New building or renovated labs (rather than a shiny new sports centre)… more faculty… new instruments… more support staff… better students… and of course less time devoted to producing strategic plans so that we can focus on doing the best teaching and research we can. Et voilà! One strategic plan! All this power-asymmetry would be funny if it wasn’t so damaging. But here’s the really worrying thing for chemistry (and any discipline) — it’s getting worse! I don’t mean that administrations are getting worse or that more and more evildoers are filling these positions. The vast majority of administrations function excellently by the metrics of most baseadministrative functions such as student admission, administration and graduation. In addition, they are mostly populated by honest, hard-working and admirable people. No, things are getting worse because the power asymmetry between faculty and administrators is increasing, and because — to paraphrase Benjamin Ginsberg in his caustic The Fall of the Faculty — the faculty wants the university to teach what they believe ought to be taught, but the administration wants the university to teach what they think will maximize immediate and future financial return on the investment made1. As a result, the balance between producing forms of knowledge that benefit mankind, and producing forms of knowledge likely to be useful in the marketplace is shifting towards the latter. The modern university is not a steady-state system. Why is this shift occurring? The most likely answer is the out-of-control increasing size of administrations. Consider Purdue University, which received some negative coverage last year for its (actually below average) administrative bloat 2. In the decade prior to the report, Purdue saw a 54% jump in the number of administrators (60% was the US national average), a rise of almost 8 times the corresponding faculty increase (the US national average was 10 times). Putting these numbers into a slightly broader perspective, Greene examined the Integrated Postsecondary Education Data System (IPEDS) sponsored by the US Department of Education and found that in 1993 the leading universities had 6.8 full-time administrators for every 100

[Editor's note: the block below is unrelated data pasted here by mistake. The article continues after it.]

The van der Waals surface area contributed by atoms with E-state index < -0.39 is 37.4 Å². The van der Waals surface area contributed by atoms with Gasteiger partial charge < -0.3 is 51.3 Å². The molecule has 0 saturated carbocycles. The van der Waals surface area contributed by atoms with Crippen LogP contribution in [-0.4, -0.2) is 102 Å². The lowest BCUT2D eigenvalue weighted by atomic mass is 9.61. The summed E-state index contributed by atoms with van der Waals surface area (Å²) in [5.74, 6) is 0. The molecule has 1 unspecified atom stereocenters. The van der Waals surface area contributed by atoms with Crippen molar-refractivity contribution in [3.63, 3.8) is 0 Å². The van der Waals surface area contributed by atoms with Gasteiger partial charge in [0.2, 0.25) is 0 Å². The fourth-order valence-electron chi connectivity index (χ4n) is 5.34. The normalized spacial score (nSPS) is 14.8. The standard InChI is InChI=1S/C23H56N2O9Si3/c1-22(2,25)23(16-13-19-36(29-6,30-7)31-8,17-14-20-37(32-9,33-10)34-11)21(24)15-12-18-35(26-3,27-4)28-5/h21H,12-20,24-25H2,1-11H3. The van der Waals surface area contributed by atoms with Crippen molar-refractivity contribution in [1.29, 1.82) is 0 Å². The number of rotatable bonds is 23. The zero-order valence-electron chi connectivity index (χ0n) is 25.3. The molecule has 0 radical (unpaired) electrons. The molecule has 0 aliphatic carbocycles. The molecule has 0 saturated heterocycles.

students compared with 6.0 full-time faculty, whereas by 2007 there were 9.4 full-time administrators per 100 students compared with 7.0 fulltime faculty 3. Underlying this worrying trend are some examples of good news. For example, Chicago’s Pritzker School of Medicine actually cut their bureaucracy in 2009. But the flip side of this story is that esteemed institutions such as Vanderbilt University now need 64 administrators for every 100 students. Not surprisingly then, from 1993–2007 spending on administrations at major US universities rose almost twice as much as funding for research and teaching. And whilst administrations continue to grow, more and more tenure-track faculty positions are replaced with untenured instructors whose lower salaries often force them to take on multiple jobs at different institutions. The stats are all out there1,3, but to finish on personal experience, in the mid2000s my old department had 18–19 faculty and two instructors; now it has 8 faculty and 4 instructors. And you can be sure that the administration didn’t shrink 50–60% over the same time period. And so, the way things are going universities are morphing from hot-beds of new and radical ideas that foment societal change, to knowledge factories that churn out trendy diplomas. Curricula that instill critical thinking and a deep, broad understanding of society are slowly but surely being replaced with life-skill courses. In chemistry we are relatively shielded compared with the liberal arts, but the CBS TV show CSI: Crime Scene Investigation led to a large increase in forensic science classes around the US. Should we be teaching what the students want, or what they need? And if it’s the former, what courses are we going to drop? Alas, chemistry is not immune from the academic race to the bottom. ❐ Bruce C. Gibb is in the Department of Chemistry at Tulane University, New Orleans, Louisiana 70118, USA. e-mail: [email protected] References 1. Ginsberg, B. The Fall of the Faculty (Oxford Univ Press, 2011). 2. Hechinger, J. The troubling dean-to-professor ratio. Bloomberg Businessweek (21 November 2012). 3. Greene, J. P., Kisida, B. & Mills, J. Administrative Bloat at American Universities: The Real Reason for High Costs in Higher Education Policy Report (Goldwater Institute, 2010).


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The bean counters are coming!